Spend half an hour chatting about feminism with the young womxn of color who run the CENTER Youth Collective, and a lot will come up.

The CENTER—it stands for “Create. Engage. Notice. Teach. Empower. Remember.”—is a social justice-oriented youth outreach center in North Portland. Its Youth Collective is made up largely of teenage womxn of color, all of them juniors and seniors at different Portland high schools.

They’re coming of age at an extraordinary time for womxn in US culture, as #MeToo and the Women’s March continue to dominate headlines, and as womxn see more representation in politics, media, corporations, and other leadership roles.

I visited the CENTER to learn about their experiences living in Portland, their struggles with white feminism, and their hopes for the future. Here’s what the next generation of leaders has to say.

On living in Portland

“Although Portland is labeled as this super progressive and super liberal city, the under-the-floorboards situation is not that,” says Jazkia Phillips, a senior at Catlin Gable School. “That has some impact on how women, and specifically women of color, are viewed in Portland and especially in the media. We don’t get a lot of coverage or a lot of airtime.”

“Since the 2016 election, it has motivated people to be more outward with their racist beliefs,” says Bella Myers, also a senior at Catlin Gable. “It’s kind of scary in a sense, because they had those racist thoughts before, but it wasn’t publicly okay to be so outward.”

“It’s scary being a woman in certain neighborhoods sometimes,” says Rama Thioub, a Grant High School junior whose mother gave her Mace to carry during her walk home from work at night. “And it’s like, as a person of color, am I even going to come home?”

On intersectionality and white feminism

“With these movements, like #MeToo and the Women’s March—a lot of times women of color and Black women, their voices are de-centered and they’re pushed out of the format of those movements, when a lot of times they’re the ones that are creating them,” says Phillips. “There’s a lot of white feminism, where white women are taking ownership of those things.”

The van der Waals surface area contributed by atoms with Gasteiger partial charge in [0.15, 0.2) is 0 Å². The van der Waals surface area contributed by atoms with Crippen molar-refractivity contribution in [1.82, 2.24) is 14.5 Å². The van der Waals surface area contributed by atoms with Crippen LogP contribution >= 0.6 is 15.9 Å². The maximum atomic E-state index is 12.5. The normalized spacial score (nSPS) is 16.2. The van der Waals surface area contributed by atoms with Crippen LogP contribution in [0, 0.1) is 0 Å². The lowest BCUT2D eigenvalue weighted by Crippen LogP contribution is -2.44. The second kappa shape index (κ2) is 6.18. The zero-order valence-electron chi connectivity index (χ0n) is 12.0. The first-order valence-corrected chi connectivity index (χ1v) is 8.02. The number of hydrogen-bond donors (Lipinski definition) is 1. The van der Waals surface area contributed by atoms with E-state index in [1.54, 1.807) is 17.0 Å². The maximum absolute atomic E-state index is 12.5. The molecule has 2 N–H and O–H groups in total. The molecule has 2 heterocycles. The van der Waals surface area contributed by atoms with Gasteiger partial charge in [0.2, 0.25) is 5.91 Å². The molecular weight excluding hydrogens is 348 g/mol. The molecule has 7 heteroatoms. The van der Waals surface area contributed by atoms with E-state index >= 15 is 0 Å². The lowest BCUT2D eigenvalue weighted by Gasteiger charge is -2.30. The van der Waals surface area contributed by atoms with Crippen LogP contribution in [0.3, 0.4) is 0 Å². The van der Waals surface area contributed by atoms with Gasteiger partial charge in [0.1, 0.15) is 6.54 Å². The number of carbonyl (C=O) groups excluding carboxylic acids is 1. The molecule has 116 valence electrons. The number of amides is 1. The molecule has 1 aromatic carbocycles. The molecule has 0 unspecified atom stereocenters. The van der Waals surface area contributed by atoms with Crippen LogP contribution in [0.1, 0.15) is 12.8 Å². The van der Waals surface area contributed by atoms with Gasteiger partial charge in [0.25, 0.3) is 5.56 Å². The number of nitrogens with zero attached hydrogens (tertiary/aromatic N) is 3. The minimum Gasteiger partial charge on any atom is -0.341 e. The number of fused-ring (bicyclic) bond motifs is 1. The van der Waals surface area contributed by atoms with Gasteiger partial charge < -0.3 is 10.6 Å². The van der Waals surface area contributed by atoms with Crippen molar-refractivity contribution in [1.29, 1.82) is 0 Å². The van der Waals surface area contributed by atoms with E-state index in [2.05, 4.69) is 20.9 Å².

“We have a club at school called SAFER [Students Active For Ending Rape], and they do incredible work,” says Gabby Cosey, a senior at Lincoln High School. “But it’s also really obvious when they have, like, a hundred people turn out for their club, and then our Black Student Union, which is open for everybody, has 15 on a good day. It’s much trendier to go to the Women’s March, and trendier to go to a Kavanaugh protest, than it is to go to a Black Lives Matter protest.”

“I want to support all women of all cultures,” says Karina Alcantara, a senior at Benson Polytechnic High School. “Feminists are portrayed as just white women. It’s hard for me to identify as a feminist.”

On role models

“I’m looking forward to moments where I can mentor young women of color, because I definitely wish I had a more local role model,” says Myers, who looks to Michelle Obama for inspiration. “I wish I had more people when I was, like, eight when I was in elementary school, because that definitely would have set me up differently.”

Phillips names Alexandria Ocasio-Cortez as her role model, because “it’s really important to see a woman of color not shy away from her identity, or the things that she cares about, or the things that are important to her.”

On the future

“I definitely have hope, especially because people my age are finally going to be able to vote in the 2020 election,” says Amira Tripp Folsom, a junior at La Salle Catholic College Preparatory. “I think people are waking up and realizing, ‘Oh [crap], we could do something.’”

“I wouldn’t be involved in this work as much as I am if I didn’t believe that things could change,” says Cosey. “My advice for anybody is to think critically about the world around us. It’s okay to acknowledge the wrong to be able to get to the right.”